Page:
Wavelet Multiresolution Analysis of High-Frequency Asian FX Rates, Summer 1997
Cornelis A. Los
Alliant International University - Alliant School of Management; University of California at Riverside; EMEPS Associates
Nanyang Technological University (NTU) - Centre for Research in Financial Services (CREFS)
AFA 2001 New Orleans; Adelaide University, School of Economics Working Paper No. 00-6
FX pricing processes are nonstationary and their frequency characteristics are time-dependent. Most do not conform to geometric Brownian motion, since they exhibit a scaling law with a Hurst exponent between zero and 0.5 and fractal dimensions between 1.5 and 2. This paper uses wavelet multiresolution analysis, with Haar wavelets, to analyze the nonstationarity (time-dependence) and self-similarity (scale-dependence) of intra-day Asian currency spot exchange rates. These are the ask and bid quotes of the currencies of eight Asian countries (Japan, Hong Kong, Indonesia, Malaysia, Philippines, Singapore, Taiwan, Thailand), and of Germany for comparison, for the crisis period May 1, 1998 - August 31, 1997, provided by Telerate (U.S. dollar is the numeraire). Their time-scale dependent spectra, which are localized in time, are observed in wavelet based scalograms. The FX increments can be characterized by the irregularity of their singularities. This degrees of irregularity are measured by homogeneous Hurst exponents. These critical exponents are used to identify the fractal dimension, relative stability and long term dependence of each Asian FX series. The invariance of each identified Hurst exponent is tested by comparing it at varying time and scale (frequency) resolutions. It appears that almost all FX markets show anti-persistent pricing behavior. The anchor currencies of the D-mark and Japanese Yen are ultra-efficient in the sense of being most anti-persistent. The Taiwanese dollar is the most persistent, and thus unpredictable, most likely due to administrative control. FX markets exhibit these non-linear, non-Gaussian dynamic structures, long term dependence, high kurtosis, and high degrees of non-informational (noise) trading, possibly because of frequent capital flows induced by non-synchronized regional business cycles, rapidly changing political risks, unexpected informational shocks to investment opportunities, and, in particular, investment strategies synthesizing interregional claims using cash swaps with different duration horizons.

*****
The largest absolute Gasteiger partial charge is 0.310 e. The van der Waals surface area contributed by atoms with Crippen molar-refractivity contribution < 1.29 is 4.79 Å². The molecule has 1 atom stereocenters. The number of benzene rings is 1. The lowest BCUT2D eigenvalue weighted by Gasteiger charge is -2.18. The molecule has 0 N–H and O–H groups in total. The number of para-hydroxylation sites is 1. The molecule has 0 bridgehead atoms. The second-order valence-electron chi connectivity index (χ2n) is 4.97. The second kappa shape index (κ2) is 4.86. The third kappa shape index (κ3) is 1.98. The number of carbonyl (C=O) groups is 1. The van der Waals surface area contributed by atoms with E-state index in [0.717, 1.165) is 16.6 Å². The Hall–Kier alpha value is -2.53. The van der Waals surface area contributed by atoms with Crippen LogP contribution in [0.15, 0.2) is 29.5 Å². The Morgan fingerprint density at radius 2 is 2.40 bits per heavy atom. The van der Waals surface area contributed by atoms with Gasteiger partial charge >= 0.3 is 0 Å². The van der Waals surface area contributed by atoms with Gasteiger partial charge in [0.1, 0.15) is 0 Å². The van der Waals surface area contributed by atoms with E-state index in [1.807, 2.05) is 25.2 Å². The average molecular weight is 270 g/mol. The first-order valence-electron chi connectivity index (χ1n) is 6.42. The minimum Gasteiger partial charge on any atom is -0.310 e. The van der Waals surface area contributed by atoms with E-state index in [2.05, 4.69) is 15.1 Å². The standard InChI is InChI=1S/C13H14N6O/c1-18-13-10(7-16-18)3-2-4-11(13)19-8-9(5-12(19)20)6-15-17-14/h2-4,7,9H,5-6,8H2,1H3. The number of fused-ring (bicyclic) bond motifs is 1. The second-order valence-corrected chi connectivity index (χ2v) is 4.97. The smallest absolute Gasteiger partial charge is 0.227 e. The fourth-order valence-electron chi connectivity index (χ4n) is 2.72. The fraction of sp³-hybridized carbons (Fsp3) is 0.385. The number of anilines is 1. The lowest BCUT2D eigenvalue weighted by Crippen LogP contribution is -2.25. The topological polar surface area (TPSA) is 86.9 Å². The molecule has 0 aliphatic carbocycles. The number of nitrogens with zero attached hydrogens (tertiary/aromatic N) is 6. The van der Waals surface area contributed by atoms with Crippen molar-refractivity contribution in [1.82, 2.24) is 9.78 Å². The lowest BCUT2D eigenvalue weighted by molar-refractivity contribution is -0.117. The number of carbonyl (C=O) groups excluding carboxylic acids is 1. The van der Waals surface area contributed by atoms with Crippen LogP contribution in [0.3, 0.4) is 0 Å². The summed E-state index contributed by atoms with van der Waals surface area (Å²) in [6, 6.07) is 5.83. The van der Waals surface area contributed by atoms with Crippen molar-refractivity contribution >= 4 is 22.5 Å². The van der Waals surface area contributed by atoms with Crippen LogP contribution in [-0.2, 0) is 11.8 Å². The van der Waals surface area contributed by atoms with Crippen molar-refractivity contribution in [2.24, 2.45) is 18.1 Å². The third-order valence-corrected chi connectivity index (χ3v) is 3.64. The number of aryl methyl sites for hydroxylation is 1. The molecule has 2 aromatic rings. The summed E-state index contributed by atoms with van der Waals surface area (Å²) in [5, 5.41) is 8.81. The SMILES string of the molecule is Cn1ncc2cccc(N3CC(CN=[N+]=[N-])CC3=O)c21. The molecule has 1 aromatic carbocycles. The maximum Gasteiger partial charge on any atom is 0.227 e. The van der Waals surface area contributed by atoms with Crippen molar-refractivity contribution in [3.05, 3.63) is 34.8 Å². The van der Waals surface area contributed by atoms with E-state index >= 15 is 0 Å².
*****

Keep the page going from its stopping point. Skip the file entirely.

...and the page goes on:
Number of Pages in PDF File: 58
Keywords: foreign exchange markets, anti-persistence, long-term dependence, multi-resolution analysis, wavelets, time-scale analysis, scaling laws, irregularity analysis, randomness, Asia
JEL Classification: C22, F31, G14, G15, O53
Date posted: November 5, 2000
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